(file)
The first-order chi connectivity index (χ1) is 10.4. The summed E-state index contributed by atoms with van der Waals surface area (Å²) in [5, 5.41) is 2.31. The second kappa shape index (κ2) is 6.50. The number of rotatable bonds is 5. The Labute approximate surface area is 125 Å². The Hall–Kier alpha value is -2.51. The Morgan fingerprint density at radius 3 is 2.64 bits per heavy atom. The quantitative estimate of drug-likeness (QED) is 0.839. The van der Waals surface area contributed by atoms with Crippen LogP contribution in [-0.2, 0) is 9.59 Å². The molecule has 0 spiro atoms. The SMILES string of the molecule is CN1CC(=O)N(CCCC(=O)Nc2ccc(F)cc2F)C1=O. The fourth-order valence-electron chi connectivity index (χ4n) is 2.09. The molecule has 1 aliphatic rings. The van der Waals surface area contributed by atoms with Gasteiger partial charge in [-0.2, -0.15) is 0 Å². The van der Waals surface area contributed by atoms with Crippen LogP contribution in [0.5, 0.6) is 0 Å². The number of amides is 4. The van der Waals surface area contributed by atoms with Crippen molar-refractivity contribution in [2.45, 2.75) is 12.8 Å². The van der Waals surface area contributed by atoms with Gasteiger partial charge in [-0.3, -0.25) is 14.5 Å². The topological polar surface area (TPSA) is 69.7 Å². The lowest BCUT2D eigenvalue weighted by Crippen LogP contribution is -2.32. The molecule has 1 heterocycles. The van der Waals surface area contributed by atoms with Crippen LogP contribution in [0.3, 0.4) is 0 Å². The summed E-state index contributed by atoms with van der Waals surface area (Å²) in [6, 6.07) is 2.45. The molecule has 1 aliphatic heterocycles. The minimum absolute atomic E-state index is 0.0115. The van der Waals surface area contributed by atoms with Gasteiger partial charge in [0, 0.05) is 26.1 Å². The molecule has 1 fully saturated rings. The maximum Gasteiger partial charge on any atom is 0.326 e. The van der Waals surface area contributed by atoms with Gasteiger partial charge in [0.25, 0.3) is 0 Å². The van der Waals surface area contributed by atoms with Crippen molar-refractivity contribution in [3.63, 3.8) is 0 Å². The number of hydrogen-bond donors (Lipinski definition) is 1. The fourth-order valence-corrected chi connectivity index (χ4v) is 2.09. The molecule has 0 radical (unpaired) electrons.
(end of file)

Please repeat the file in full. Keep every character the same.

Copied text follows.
The first-order chi connectivity index (χ1) is 10.4. The summed E-state index contributed by atoms with van der Waals surface area (Å²) in [5, 5.41) is 2.31. The second kappa shape index (κ2) is 6.50. The number of rotatable bonds is 5. The Labute approximate surface area is 125 Å². The Hall–Kier alpha value is -2.51. The Morgan fingerprint density at radius 3 is 2.64 bits per heavy atom. The quantitative estimate of drug-likeness (QED) is 0.839. The van der Waals surface area contributed by atoms with Crippen LogP contribution in [-0.2, 0) is 9.59 Å². The molecule has 0 spiro atoms. The SMILES string of the molecule is CN1CC(=O)N(CCCC(=O)Nc2ccc(F)cc2F)C1=O. The fourth-order valence-electron chi connectivity index (χ4n) is 2.09. The molecule has 1 aliphatic rings. The van der Waals surface area contributed by atoms with Gasteiger partial charge in [-0.2, -0.15) is 0 Å². The van der Waals surface area contributed by atoms with Crippen LogP contribution in [0.5, 0.6) is 0 Å². The number of amides is 4. The van der Waals surface area contributed by atoms with Crippen molar-refractivity contribution in [2.45, 2.75) is 12.8 Å². The van der Waals surface area contributed by atoms with Gasteiger partial charge in [-0.3, -0.25) is 14.5 Å². The topological polar surface area (TPSA) is 69.7 Å². The lowest BCUT2D eigenvalue weighted by Crippen LogP contribution is -2.32. The molecule has 1 heterocycles. The van der Waals surface area contributed by atoms with Crippen LogP contribution in [0.3, 0.4) is 0 Å². The summed E-state index contributed by atoms with van der Waals surface area (Å²) in [6, 6.07) is 2.45. The molecule has 1 aliphatic heterocycles. The minimum absolute atomic E-state index is 0.0115. The van der Waals surface area contributed by atoms with Gasteiger partial charge in [0, 0.05) is 26.1 Å². The molecule has 1 fully saturated rings. The maximum Gasteiger partial charge on any atom is 0.326 e. The van der Waals surface area contributed by atoms with Gasteiger partial charge in [0.25, 0.3) is 0 Å². The van der Waals surface area contributed by atoms with Crippen molar-refractivity contribution in [3.63, 3.8) is 0 Å². The number of hydrogen-bond donors (Lipinski definition) is 1. The fourth-order valence-corrected chi connectivity index (χ4v) is 2.09. The molecule has 0 radical (unpaired) electrons.